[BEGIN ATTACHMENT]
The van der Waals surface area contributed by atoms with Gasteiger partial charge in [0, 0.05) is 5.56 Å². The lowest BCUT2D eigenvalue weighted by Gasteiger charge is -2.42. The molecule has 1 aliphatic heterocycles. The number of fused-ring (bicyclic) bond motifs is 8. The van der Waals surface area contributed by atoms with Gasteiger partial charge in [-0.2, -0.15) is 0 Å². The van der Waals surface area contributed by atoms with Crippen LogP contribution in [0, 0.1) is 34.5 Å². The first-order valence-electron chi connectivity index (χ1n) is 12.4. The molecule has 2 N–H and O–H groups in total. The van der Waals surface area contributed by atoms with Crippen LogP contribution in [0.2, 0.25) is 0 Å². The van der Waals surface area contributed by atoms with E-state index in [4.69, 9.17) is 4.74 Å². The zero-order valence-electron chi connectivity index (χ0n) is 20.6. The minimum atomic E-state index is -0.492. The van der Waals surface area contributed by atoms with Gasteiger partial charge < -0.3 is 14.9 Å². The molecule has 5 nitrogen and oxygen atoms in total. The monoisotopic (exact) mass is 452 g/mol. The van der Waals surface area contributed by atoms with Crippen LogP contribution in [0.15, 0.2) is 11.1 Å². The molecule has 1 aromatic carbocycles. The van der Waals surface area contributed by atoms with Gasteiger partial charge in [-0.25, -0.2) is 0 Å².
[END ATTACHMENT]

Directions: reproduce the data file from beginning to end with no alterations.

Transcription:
The van der Waals surface area contributed by atoms with Gasteiger partial charge in [0, 0.05) is 5.56 Å². The lowest BCUT2D eigenvalue weighted by Gasteiger charge is -2.42. The molecule has 1 aliphatic heterocycles. The number of fused-ring (bicyclic) bond motifs is 8. The van der Waals surface area contributed by atoms with Gasteiger partial charge in [-0.2, -0.15) is 0 Å². The van der Waals surface area contributed by atoms with Crippen LogP contribution in [0, 0.1) is 34.5 Å². The first-order valence-electron chi connectivity index (χ1n) is 12.4. The molecule has 2 N–H and O–H groups in total. The van der Waals surface area contributed by atoms with Crippen LogP contribution in [0.2, 0.25) is 0 Å². The van der Waals surface area contributed by atoms with E-state index in [4.69, 9.17) is 4.74 Å². The zero-order valence-electron chi connectivity index (χ0n) is 20.6. The minimum atomic E-state index is -0.492. The van der Waals surface area contributed by atoms with Gasteiger partial charge < -0.3 is 14.9 Å². The molecule has 5 nitrogen and oxygen atoms in total. The monoisotopic (exact) mass is 452 g/mol. The van der Waals surface area contributed by atoms with Crippen LogP contribution in [0.15, 0.2) is 11.1 Å². The molecule has 1 aromatic carbocycles. The van der Waals surface area contributed by atoms with Gasteiger partial charge in [-0.25, -0.2) is 0 Å².